Can I Get Altitude Sickness on the Inca Jungle Trail?
The Inca Jungle trail is technically a high-altitude trek. In reality, the amount of time you spend at altitude is very short.
The highest altitude you will reach is Abra Malaga Pass at just over 4,300m / 14,108 ft. From this point, you will descend relatively quickly while cycling. You will end the day at a rather low altitude for the Andes, just under 1,200m / 3,937 ft.
For the rest of the tour, the trail undulates but never goes higher than 2,000m / 6,562 ft. Machu Picchu itself sits at 2,430m / 7,972 ft, which is still relatively low.
This means that altitude sickness on the Inca Jungle trail is rare. It’s nowhere near as prevalent as some of the other trails in this region where trekkers spend good portions of time hiking over 4,000m / 13,123 ft passes.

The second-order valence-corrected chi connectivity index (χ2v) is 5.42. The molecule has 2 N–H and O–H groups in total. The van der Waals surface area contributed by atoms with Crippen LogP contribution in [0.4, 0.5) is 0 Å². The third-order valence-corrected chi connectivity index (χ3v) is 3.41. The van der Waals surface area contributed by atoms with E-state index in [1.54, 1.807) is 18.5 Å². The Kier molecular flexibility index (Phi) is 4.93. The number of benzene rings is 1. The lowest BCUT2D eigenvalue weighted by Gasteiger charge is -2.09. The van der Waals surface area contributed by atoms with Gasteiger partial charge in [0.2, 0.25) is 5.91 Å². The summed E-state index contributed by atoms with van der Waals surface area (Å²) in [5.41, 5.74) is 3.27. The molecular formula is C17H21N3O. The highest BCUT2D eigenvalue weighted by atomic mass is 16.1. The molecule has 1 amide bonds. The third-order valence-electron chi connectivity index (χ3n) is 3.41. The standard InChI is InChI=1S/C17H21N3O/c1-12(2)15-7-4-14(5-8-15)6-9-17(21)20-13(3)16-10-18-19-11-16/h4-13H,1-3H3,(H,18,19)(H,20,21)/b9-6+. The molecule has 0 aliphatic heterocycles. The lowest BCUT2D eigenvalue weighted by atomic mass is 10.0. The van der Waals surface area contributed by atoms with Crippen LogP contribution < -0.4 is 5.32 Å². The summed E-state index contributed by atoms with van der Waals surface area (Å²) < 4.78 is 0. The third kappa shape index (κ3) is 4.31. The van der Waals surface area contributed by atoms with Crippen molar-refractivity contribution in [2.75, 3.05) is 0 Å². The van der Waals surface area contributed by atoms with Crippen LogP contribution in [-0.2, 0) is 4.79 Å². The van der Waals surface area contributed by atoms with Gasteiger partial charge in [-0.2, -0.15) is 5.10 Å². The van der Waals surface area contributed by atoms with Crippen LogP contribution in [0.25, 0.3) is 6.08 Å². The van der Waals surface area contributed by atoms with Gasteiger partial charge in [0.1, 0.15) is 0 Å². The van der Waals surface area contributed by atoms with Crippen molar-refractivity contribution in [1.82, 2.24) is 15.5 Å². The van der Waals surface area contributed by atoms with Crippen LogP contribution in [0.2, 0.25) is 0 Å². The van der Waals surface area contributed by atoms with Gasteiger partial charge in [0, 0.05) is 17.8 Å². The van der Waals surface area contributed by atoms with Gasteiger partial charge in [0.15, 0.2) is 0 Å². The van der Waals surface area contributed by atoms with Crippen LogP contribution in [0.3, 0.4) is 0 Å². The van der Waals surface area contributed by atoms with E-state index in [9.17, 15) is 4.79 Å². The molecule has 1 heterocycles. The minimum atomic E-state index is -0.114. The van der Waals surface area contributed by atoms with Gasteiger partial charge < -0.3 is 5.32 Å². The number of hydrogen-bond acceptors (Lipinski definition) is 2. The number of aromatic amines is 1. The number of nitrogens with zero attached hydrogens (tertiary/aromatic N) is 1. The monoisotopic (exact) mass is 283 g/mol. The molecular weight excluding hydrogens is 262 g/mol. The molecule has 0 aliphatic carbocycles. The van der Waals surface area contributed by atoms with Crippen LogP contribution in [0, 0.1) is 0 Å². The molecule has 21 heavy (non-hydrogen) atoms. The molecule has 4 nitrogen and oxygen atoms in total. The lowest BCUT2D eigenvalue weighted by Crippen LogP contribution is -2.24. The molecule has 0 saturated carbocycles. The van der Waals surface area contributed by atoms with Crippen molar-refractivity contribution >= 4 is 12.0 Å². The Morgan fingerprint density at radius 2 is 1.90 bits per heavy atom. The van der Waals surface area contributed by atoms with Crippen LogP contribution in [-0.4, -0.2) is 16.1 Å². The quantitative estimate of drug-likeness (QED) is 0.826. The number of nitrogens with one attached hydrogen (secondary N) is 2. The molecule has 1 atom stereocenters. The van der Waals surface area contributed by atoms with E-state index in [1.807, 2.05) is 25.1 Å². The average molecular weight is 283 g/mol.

You are in fact at a greater risk of succumbing to altitude sickness symptoms before you start the trek. To go to Machu Picchu visitors land in Cusco which sits at a breath stealing 3,400m / 11,155 ft.
Experiencing mild altitude sickness, like headaches or nausea, is common for visitors in Cusco. It is important that you spend a few days acclimatizing at this altitude before going any higher.
Another good option, if you have the time, is to immediately descend from Cusco into the Sacred Valley, which is a good 1,000m / 3,281 ft lower. You can rest here for a few days before returning to Cusco to join your Inca Jungle trek tour group.
Looking for a day tour? Here are my 5 favorite day tours around Cusco:
- Rainbow Mountain day trip
- Sacred Valley with ATV